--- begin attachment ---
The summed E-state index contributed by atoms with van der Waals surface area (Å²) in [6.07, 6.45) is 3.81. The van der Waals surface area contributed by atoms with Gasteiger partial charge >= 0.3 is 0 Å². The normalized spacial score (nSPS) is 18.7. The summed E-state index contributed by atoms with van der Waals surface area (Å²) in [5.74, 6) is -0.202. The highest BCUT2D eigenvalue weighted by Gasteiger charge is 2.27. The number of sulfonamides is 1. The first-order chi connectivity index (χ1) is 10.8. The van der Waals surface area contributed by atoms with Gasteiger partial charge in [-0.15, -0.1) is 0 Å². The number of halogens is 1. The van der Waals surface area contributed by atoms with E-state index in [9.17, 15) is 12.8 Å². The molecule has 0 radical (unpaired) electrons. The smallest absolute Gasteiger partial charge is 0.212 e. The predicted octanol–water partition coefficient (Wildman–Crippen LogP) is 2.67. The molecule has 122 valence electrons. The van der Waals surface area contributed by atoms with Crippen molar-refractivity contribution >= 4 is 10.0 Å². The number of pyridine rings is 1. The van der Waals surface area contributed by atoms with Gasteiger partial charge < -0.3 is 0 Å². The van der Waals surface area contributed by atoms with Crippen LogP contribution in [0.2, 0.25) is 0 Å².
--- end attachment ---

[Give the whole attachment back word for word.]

The summed E-state index contributed by atoms with van der Waals surface area (Å²) in [6.07, 6.45) is 3.81. The van der Waals surface area contributed by atoms with Gasteiger partial charge >= 0.3 is 0 Å². The normalized spacial score (nSPS) is 18.7. The summed E-state index contributed by atoms with van der Waals surface area (Å²) in [5.74, 6) is -0.202. The highest BCUT2D eigenvalue weighted by Gasteiger charge is 2.27. The number of sulfonamides is 1. The first-order chi connectivity index (χ1) is 10.8. The van der Waals surface area contributed by atoms with Gasteiger partial charge in [-0.15, -0.1) is 0 Å². The number of halogens is 1. The van der Waals surface area contributed by atoms with E-state index in [9.17, 15) is 12.8 Å². The molecule has 0 radical (unpaired) electrons. The smallest absolute Gasteiger partial charge is 0.212 e. The predicted octanol–water partition coefficient (Wildman–Crippen LogP) is 2.67. The molecule has 122 valence electrons. The van der Waals surface area contributed by atoms with Crippen molar-refractivity contribution >= 4 is 10.0 Å². The number of pyridine rings is 1. The van der Waals surface area contributed by atoms with Gasteiger partial charge < -0.3 is 0 Å². The van der Waals surface area contributed by atoms with Crippen LogP contribution in [0.2, 0.25) is 0 Å².